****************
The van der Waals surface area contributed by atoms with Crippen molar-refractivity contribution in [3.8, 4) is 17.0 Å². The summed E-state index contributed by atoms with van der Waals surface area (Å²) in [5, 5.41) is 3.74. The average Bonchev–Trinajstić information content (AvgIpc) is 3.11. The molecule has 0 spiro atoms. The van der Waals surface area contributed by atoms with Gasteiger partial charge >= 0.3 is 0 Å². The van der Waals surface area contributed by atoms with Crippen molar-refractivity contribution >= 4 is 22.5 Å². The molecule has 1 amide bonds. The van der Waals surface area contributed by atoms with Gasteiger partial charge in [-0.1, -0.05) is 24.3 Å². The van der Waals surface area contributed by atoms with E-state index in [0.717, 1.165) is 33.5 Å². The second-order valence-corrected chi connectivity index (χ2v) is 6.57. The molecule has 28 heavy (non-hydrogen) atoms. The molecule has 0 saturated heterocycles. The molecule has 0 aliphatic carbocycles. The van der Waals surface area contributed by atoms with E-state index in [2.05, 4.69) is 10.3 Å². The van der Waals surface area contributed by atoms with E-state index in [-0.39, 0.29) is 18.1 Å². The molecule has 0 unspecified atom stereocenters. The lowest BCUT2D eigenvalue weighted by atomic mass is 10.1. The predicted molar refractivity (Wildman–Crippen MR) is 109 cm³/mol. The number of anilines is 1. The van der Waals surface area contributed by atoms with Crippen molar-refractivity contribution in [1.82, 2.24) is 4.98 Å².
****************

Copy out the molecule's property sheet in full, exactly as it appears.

The van der Waals surface area contributed by atoms with Crippen molar-refractivity contribution in [3.8, 4) is 17.0 Å². The summed E-state index contributed by atoms with van der Waals surface area (Å²) in [5, 5.41) is 3.74. The average Bonchev–Trinajstić information content (AvgIpc) is 3.11. The molecule has 0 spiro atoms. The van der Waals surface area contributed by atoms with Gasteiger partial charge >= 0.3 is 0 Å². The van der Waals surface area contributed by atoms with Crippen molar-refractivity contribution >= 4 is 22.5 Å². The molecule has 1 amide bonds. The van der Waals surface area contributed by atoms with Gasteiger partial charge in [-0.1, -0.05) is 24.3 Å². The van der Waals surface area contributed by atoms with E-state index in [0.717, 1.165) is 33.5 Å². The second-order valence-corrected chi connectivity index (χ2v) is 6.57. The molecule has 28 heavy (non-hydrogen) atoms. The molecule has 0 saturated heterocycles. The molecule has 0 aliphatic carbocycles. The van der Waals surface area contributed by atoms with E-state index in [2.05, 4.69) is 10.3 Å². The van der Waals surface area contributed by atoms with E-state index in [-0.39, 0.29) is 18.1 Å². The molecule has 0 unspecified atom stereocenters. The lowest BCUT2D eigenvalue weighted by atomic mass is 10.1. The predicted molar refractivity (Wildman–Crippen MR) is 109 cm³/mol. The number of anilines is 1. The van der Waals surface area contributed by atoms with Crippen molar-refractivity contribution in [1.82, 2.24) is 4.98 Å².